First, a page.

Human after all…

20th March 2017 15:32

Human after all…

This blog was written by Elliot Simmonds, Research Consultant

It seems like wherever we go today, the world is talking about automation and technology. Big data. Data mining. In the moment feedback. Data warehousing.  This is all fair and well, and as I’ve said elsewhere previously, in general these approaches simply mean that the research industry has to focus on the insight; with data being ubiquitous and increasingly simple to obtain, it’s the stories that matter more and more.Market research blog: Human after all

Still, there is a risk that among all the data and statistics, segmentations and KPIs, we forget that those data points represent an individual. An interaction. An experience. An opinion. A problem. A source of inspiration…?

Commentary on the research industry over the recent past has, to a degree, reminded me of the song Human After All by the brilliant French duo, Daft Punk. I actually wrote this in a café after coming out of a meeting with a client who had shown us an incredibly data heavy report provided by a previous supplier. Daft Punk came on via shuffle, and opposite me were three couples of varying ages. All six of them were on their phones. I was inspired.

If you don’t know the song, it’s essentially five and a bit minutes of a computerised voice saying "we’re all human". If the irony of that is lost on you then I’d leave now, there’s more ambiguous aphorisms where that came from.

It dawned on me that as a whole, in an industry so focussed on people, we’re at risk of not being able to see the wood for the trees or, for a fruit-based twist, the orange for the segments.[1]

You see the thing about an orange is that it’s not just made up of its constituent segments. There’s also the peel – the thing that brings all of those segments together and gives them context. “I am orange segment one; they are orange segments two to 10; we are Orange.”

There’s the little white bits between the segments, the pith. By virtue of being white, this is not Orange. But it is, isn’t it? At least a bit. Still, a lot of people throw away the pith.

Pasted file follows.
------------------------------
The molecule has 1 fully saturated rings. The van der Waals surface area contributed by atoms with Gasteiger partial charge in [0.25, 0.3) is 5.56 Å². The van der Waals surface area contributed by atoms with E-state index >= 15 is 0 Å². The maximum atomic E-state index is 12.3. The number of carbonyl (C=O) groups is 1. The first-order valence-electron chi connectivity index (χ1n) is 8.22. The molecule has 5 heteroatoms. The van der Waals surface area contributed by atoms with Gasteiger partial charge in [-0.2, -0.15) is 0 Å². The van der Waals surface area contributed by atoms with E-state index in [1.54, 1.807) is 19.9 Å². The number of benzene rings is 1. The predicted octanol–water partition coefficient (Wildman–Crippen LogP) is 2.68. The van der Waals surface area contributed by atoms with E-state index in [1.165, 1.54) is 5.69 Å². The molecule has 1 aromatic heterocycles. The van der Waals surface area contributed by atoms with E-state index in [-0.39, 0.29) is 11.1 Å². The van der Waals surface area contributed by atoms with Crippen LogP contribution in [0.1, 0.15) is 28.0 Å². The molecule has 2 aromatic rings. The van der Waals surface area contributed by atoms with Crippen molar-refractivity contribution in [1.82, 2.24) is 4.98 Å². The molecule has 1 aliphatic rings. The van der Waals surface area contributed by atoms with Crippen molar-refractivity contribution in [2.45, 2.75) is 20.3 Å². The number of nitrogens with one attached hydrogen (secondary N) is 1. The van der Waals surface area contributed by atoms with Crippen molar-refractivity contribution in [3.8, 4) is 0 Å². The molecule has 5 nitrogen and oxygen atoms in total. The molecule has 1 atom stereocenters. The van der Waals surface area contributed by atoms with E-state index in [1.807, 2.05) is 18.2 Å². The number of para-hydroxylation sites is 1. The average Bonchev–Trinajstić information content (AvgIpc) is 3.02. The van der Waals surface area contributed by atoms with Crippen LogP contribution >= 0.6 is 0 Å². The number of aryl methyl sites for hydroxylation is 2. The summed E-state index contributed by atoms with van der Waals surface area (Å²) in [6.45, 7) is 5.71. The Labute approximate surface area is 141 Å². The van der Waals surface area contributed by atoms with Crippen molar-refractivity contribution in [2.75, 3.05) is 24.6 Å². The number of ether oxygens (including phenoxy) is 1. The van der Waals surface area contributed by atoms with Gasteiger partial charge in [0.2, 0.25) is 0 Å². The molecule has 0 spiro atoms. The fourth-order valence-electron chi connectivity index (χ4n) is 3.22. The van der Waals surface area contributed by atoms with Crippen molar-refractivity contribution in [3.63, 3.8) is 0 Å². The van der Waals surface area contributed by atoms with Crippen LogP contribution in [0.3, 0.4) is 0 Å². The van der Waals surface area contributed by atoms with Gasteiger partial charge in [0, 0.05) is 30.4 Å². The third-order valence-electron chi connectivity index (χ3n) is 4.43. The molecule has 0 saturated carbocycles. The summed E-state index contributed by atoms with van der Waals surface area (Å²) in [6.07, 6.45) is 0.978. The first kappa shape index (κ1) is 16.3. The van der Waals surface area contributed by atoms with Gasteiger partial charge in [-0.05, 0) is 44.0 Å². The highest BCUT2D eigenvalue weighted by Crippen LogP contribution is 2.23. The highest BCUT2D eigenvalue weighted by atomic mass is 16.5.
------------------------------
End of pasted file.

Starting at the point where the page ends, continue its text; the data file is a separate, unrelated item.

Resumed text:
If we take this back to the idea of segmentation – and I should say here, I’m not railing against segmentation, segmentation is great, and works for what it is supposed to do – but what it is supposed to do is provide groups of homogenous data points based on a number of characteristics. These are not groups of identical people, they are groups of people that are more similar to other people in the group and dissimilar to those outside the group, based on the characteristics which are known.

Now, people do not tend to identify themselves as a Thrifty Thirty when buying clothes, or a Culture Hawk, when visiting a museum. They see themselves as Janine, or Barrie. There was a fantastic headline in Business Insider recently which mentioned that Americans think robots will take everyone else’s job, but not their own.

As humans, we tend to be very good at putting other people in to boxes, but think of ourselves as being unique. Even saying "I’m an outside the box thinker" is now so resoundingly within the box that your CV will instantly find its way in to one, if those words appear. That that box is the bin is neither here nor there.

So if people think they’re the pith, but the data says they’re in a segment – what do we do?

In short, peel away the skin. Pull apart the segments. Touch the pith. Taste it.

The overarching theme here is that, whilst the inexorable move towards increased in the moment feedback, large scale data manipulation, modelling, segmentation and sentiment analysis is both warranted and useful in its own way, we exclude the individual, personal, sentimental, human side of market research at our peril.

We’ve talked about segmentation a lot here, and so the idea of pen portraits naturally comes to mind – who are the Culture Hawks, really? But there’s also the tried and tested techniques such as telephone interviewing (no joke, someone recently referred to this to me as ‘archaic’). The ability to actually speak to someone rather than have them fill in an online questionnaire, for example, can add so much value – a ‘satisfied’ on an online survey becomes: ‘well yes, I was satisfied in the end and the lady on the till was lovely, but to be honest I felt that if only they’d actually enforced the 9 items or less rule on that till, then it would have been much better for everyone. The gentleman behind me got really quite upset about it.’

Same code if you’re taking the data-point approach, but a totally different context, and a nice little bit of insight in to the shopper experience. People get wound up when others take the pith at the 9 items tills.

And who’s to blame them really? They’re only human, after all…

If you’re interested in hearing five and a bit minutes of repetitive yet innovative electronic music you can do so here:

[1] I did tell you.

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